Workers made their way across a field shrouded in fog as they hoed weeds from a burley tobacco crop near Warsaw, Ky.
Ed Reinke • Associated Press file,
Children on tobacco farms are at risk, rights group says
- Article by: Associated Press
- May 14, 2014 - 5:43 PM
RICHMOND, Va. – An international rights group is pushing the federal government and the tobacco industry to take further steps to protect children working on U.S. tobacco farms.
A report released Wednesday by Human Rights Watch claims that children as young as 7 are sometimes working long hours in fields harvesting nicotine- and pesticide-laced tobacco leaves under sometimes hazardous conditions. Most of what the group documented is legal, but it wants cigarette makers to push for safety on farms from which they buy tobacco.
Human Rights Watch details findings from interviews with more than 140 children working on farms in North Carolina, Kentucky, Tennessee and Virginia, where a majority of the country’s tobacco is grown.
“The U.S. has failed America’s families by not meaningfully protecting child farmworkers from dangers to their health and safety, including on tobacco farms,” said Margaret Wurth, children’s rights researcher and co-author of the report.
Human Rights Watch met with many of the world’s biggest cigarette makers and tobacco suppliers to discuss its findings and push them to adopt or strengthen policies to prevent the practices in their supply chains.
The companies say they are concerned about child labor in their supply chains and have developed standards, including requiring growers to provide a safe work environment and adhere to child labor laws.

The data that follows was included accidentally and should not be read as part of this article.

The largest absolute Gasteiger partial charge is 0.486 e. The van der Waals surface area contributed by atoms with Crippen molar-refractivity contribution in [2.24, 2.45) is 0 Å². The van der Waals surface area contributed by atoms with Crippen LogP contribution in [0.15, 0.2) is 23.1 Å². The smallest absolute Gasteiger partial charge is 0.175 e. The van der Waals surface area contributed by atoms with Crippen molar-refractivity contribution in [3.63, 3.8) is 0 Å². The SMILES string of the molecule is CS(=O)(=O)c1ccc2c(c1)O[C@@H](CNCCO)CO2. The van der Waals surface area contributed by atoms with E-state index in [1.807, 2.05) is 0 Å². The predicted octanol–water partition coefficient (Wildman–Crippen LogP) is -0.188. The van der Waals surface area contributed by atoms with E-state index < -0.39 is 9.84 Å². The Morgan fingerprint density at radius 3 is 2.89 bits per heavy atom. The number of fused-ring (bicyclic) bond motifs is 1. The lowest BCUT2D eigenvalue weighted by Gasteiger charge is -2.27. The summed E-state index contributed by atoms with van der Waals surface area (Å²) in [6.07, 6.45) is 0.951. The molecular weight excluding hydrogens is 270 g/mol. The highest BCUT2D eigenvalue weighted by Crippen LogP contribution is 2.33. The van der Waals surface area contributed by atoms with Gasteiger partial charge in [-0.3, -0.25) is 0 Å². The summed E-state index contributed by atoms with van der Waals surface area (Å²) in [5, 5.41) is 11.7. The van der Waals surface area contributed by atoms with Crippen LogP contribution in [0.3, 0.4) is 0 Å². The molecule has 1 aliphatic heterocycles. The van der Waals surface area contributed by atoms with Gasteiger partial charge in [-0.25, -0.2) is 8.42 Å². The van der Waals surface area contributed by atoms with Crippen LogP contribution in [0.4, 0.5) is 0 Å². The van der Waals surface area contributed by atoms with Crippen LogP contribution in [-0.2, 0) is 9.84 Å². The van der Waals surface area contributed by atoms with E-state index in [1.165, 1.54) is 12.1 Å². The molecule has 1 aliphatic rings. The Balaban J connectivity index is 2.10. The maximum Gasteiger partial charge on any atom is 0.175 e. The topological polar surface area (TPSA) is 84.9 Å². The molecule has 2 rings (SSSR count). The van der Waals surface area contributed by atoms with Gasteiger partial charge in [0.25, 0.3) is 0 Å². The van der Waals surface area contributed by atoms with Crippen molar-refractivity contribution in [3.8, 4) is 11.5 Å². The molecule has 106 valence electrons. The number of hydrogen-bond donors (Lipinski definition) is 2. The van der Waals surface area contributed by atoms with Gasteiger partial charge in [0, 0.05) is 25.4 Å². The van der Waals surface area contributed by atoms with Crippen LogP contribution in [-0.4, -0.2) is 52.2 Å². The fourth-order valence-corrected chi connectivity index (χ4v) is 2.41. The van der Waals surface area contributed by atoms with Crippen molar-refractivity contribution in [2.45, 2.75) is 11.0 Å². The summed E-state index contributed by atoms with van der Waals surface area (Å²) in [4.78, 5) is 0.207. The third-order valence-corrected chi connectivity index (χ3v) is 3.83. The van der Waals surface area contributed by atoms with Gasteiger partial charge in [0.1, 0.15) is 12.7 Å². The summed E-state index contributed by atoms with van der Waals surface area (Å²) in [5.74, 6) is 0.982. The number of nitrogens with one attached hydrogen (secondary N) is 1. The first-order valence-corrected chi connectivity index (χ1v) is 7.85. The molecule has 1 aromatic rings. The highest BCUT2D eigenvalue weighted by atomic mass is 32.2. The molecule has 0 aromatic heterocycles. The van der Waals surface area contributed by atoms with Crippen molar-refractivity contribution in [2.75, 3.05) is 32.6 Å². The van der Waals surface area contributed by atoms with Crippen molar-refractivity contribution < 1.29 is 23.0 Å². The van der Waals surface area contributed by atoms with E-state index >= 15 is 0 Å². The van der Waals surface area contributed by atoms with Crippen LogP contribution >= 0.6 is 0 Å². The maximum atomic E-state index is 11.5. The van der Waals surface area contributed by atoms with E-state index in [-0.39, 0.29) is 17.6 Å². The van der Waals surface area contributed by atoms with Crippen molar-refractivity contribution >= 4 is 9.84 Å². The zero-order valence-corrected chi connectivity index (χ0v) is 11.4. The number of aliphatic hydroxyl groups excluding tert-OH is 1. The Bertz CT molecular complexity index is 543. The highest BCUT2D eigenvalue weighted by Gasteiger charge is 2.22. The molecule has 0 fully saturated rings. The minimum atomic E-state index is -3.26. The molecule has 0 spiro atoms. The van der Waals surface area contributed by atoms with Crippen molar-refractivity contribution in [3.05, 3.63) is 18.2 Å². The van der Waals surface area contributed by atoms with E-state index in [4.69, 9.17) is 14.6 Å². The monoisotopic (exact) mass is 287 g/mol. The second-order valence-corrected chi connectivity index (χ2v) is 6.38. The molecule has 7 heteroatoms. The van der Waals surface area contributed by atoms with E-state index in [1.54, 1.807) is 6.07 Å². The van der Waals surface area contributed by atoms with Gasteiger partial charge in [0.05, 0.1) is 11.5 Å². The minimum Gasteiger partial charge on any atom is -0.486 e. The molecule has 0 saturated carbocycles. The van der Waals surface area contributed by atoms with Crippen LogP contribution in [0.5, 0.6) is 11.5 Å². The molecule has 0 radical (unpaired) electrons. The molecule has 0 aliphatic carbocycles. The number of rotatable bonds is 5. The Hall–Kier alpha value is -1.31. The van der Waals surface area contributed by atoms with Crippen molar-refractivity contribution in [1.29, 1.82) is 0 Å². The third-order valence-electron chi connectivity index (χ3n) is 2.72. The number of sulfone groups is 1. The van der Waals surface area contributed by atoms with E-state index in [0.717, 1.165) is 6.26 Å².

“This report uncovers serious child labor abuses that should not occur on any farm, anywhere,” Andre Calantzopoulos, CEO of Philip Morris International Inc., the world’s second-biggest cigarette seller, said in a statement. “More work remains to be done to eliminate child and other labor abuses in tobacco growing.”
Altria Group Inc., owner of the nation’s biggest cigarette maker, Philip Morris USA, said it wants suppliers to follow the law. But Altra spokesman Jeff Caldwell also said that restricting tobacco work to people 18 and over “is really contrary to a lot of the current practices that are in place in the U.S. and is at odds in these communities where family farming is really a way of life.”
About 736,500 children under 18 worked on U.S. farms in 2012, but there are no figures for children working on tobacco farms.
Less than 1 percent of U.S. farmland grows tobacco, according to the 2012 Census of Agriculture.
U.S. farm labor laws allow children to work longer hours at younger ages and in more hazardous conditions than children in any other industry, Human Rights Watch said.
In 2011, the Labor Department proposed changes that would have prohibited children under 16 from working on tobacco farms, but they were withdrawn in 2012.
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